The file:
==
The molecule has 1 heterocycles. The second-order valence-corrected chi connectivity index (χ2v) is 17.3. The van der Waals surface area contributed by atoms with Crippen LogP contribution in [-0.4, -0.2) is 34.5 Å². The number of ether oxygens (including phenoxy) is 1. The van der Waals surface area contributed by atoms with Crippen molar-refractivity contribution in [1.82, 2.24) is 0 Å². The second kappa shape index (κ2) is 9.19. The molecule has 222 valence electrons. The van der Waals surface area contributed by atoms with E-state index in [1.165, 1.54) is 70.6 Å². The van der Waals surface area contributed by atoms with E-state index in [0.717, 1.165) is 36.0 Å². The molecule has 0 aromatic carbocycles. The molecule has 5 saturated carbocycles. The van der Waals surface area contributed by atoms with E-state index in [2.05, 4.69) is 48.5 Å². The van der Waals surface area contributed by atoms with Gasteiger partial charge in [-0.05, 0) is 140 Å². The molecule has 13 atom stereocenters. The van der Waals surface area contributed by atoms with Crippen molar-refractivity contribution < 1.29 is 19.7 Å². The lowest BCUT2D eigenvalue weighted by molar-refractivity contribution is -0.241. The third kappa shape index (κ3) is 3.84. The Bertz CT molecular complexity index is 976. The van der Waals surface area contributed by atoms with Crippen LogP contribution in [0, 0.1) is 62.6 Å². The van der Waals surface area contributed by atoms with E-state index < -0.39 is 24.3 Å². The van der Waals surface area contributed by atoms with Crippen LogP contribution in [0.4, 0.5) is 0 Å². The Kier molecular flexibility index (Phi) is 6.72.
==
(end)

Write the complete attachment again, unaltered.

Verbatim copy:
The molecule has 1 heterocycles. The second-order valence-corrected chi connectivity index (χ2v) is 17.3. The van der Waals surface area contributed by atoms with Crippen LogP contribution in [-0.4, -0.2) is 34.5 Å². The number of ether oxygens (including phenoxy) is 1. The van der Waals surface area contributed by atoms with Crippen molar-refractivity contribution in [1.82, 2.24) is 0 Å². The second kappa shape index (κ2) is 9.19. The molecule has 222 valence electrons. The van der Waals surface area contributed by atoms with E-state index in [1.165, 1.54) is 70.6 Å². The van der Waals surface area contributed by atoms with E-state index in [0.717, 1.165) is 36.0 Å². The molecule has 0 aromatic carbocycles. The molecule has 5 saturated carbocycles. The van der Waals surface area contributed by atoms with E-state index in [2.05, 4.69) is 48.5 Å². The van der Waals surface area contributed by atoms with Gasteiger partial charge in [-0.05, 0) is 140 Å². The molecule has 13 atom stereocenters. The van der Waals surface area contributed by atoms with Crippen molar-refractivity contribution < 1.29 is 19.7 Å². The lowest BCUT2D eigenvalue weighted by molar-refractivity contribution is -0.241. The third kappa shape index (κ3) is 3.84. The Bertz CT molecular complexity index is 976. The van der Waals surface area contributed by atoms with Crippen LogP contribution in [0, 0.1) is 62.6 Å². The van der Waals surface area contributed by atoms with E-state index < -0.39 is 24.3 Å². The van der Waals surface area contributed by atoms with Crippen LogP contribution in [0.4, 0.5) is 0 Å². The Kier molecular flexibility index (Phi) is 6.72.